TV Reviews: Stargate SG-1

When looking for a family-friendly TV series that encourages critical thinking about both science and religion, you can't go wrong with Stargate SG-1. Inspired by the original Stargate movie, this TV series follows the lead team of explorers from the Stargate Command (SGC) as they travel throughout the universe through a device known as the "stargate."

Stargate SG-1 ran for 10 seasons, from 1997 through 2007, and was followed by two TV movies. It also had two spin-off series: Stargate Atlantis, which was an excellent series which ran from 2004 through 2009 with many crossover episodes/characters; and Stargate Universe, which began in 2010 as an attempt to redesign the show in a very different style* and was canceled during its second season.

This review will focus on the original series, Stargate SG-1. There may be some mild spoilers, but the plot is only discussed in very general terms.

While Stargate SG-1 picks up a year after the original Stargate movie, you do not have to see the movie before you start watching the TV series. During its first episodes, the series sums up important events from the movie and quickly takes the story in a new direction.

The basic premise of the show is that the military is in control of a device called the stargate: a giant metal ring which has symbols around its surface. In the movie, Stargate Command (SGC) brings in an archeologist, Daniel Jackson, who discovers that the stargate can be "dialed" by inputting a seven-symbol address. The team is only able to find one working gate address. When it connects, the stargate creates a stable wormhole to another planet.

The TV series brings us back to the SGC a year after the first team of explorers ventured to another planet (in the movie). Through a series of events, the SGC discovers how to access additional worlds and a new Stargate Program is launched.

The SGC's primary mission is to find advanced technology which will help protect planet Earth from the threat of an alien race which controls much of the galaxy. This alien race, the Goa'uld, consists of snake-like parasitic creatures which invade and take control of human hosts. In their human forms, the Goa'uld use advanced technology to pose as gods and enslave the population of most planets. Their godly personae include various mythological characters such as Apophis, Hathor, Ba'al, Nirrti, Cronus and Qetesh.

As they travel through the galaxy, SG-1 (and other SG units) look for ways to protect Earth from the Goa'uld and free the enslaved from these false gods. Various missions bring up a wide range of ethical dilemmas, as well as interesting situations which spark thought-provoking debate.

Though Stargate SG-1 often plays with concepts from theoretical physics, like wormholes and parallel universes, the ideas are described in an accessible, sci-fi manner that is easy for older kids to follow. Young viewers might not actually learn theoretical physics from watching the show, but they may be encouraged to read more about the science behind the fiction.

When it comes to SG-1, each member brings an important role. Jack O'Neill leads with a cavalier humor bordering on insolence, though he is smarter than he lets on. Samantha Carter, an Air Force astrophysicist and SG-1's second-in-command, provides an excellent role model as a brilliant female scientist who can take care of herself. Daniel Jackson, who is also at the top of his field, often shows that brains (and empathy) can win out over brawn. And Teal'c, an alien who has denounced the false god he once served, provides a unique perspective on our society and a better understanding of other worlds.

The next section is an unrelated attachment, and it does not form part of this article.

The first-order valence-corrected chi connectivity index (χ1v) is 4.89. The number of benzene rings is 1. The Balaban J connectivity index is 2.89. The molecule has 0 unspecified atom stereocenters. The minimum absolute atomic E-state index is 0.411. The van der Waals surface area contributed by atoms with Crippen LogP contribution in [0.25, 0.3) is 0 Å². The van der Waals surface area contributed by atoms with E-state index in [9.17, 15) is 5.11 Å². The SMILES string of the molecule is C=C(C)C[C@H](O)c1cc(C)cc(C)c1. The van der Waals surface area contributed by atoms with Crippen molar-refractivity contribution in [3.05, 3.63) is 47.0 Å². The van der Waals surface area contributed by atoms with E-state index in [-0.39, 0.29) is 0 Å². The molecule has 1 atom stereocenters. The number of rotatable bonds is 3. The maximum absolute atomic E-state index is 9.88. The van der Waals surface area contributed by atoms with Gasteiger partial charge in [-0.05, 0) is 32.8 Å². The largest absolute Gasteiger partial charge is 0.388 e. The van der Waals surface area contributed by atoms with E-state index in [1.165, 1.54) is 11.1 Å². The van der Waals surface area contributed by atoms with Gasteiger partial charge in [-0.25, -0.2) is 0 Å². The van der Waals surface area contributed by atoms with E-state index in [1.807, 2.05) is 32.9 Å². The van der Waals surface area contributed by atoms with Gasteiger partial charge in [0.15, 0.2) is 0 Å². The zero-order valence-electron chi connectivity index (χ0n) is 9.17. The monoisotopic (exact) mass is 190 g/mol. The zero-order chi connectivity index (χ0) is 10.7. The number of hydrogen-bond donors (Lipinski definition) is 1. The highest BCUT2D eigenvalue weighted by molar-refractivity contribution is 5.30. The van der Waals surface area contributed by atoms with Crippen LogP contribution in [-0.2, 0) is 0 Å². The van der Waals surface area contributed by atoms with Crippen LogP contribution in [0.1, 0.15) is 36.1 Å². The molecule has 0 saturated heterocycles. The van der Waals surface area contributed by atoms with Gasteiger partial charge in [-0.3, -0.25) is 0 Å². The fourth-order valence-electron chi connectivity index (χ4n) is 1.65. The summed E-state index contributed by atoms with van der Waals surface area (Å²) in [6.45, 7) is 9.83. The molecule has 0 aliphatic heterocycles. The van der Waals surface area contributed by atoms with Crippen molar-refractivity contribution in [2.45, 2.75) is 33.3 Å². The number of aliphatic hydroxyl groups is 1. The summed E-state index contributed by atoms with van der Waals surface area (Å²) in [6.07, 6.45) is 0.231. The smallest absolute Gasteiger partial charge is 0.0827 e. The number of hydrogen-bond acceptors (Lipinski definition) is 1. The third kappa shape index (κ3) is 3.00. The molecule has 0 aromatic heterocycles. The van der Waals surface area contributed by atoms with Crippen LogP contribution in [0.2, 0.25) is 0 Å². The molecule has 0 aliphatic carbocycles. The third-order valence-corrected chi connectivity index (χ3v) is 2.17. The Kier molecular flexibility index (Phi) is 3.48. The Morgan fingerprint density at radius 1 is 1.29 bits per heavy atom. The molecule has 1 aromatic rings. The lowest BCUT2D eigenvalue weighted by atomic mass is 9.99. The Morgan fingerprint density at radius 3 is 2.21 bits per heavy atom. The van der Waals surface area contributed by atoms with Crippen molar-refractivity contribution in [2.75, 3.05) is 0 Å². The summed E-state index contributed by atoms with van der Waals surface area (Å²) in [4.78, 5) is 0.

With the Goa'uld posing as false gods, it's easy to see how religious themes may play into Stargate SG-1 storylines. There are times when the religious aspect comes closer to home, such as when they find a medieval Christian world where people are kept enslaved by a Goa'uld posing as Satan.

As the series progresses, questions of science, philosophy and religion become even more prominent. The introduction of the Ancients, and later the Ori, look even further into what makes an entity into a "god." And, if there are gods, where is the line between gods and their followers (priests, church leaders, etc.).

There are some viewers who think Stargate SG-1 has an atheistic twist and others who see the various storylines as simply separating false gods from the "real God." Regardless of the creators' intent, the series provides many thought-provoking episodes that can spark some fascinating discussions for adults or families with pre-teen or teenage kids.

* read "very different style" to mean: Fail. Seriously. It's not the same series, don't waste your time. 


  1. "Young viewers might not actually learn theoretical physics from watching the show, but they may be encouraged to read more about the science behind the fiction."

    I agree. My 14-year-old, whose interest in physics seems to have been piqued by the show, had me buy a related physics book for him (The Physics of Stargates, by Enrico Rodrigo).

  2. Thanks for the book tip! I haven't read that one, but it looks good and I think my boys would like it, too. :-)

  3. I love SG-1, and that is a good deal on the DVD set, but you can also see 214 full episodes on DISH online. Working at DISH Network I hadn't even checked the site out, I figured I know what was there, and boy even I was wrong. Not the biggest collection, not the smallest, but most of it is free. Watch SG-1 here!

  4. Religions as parasitic entities that rob you of your capacity for self determination? I think the symbolism clearly favors atheism. :-)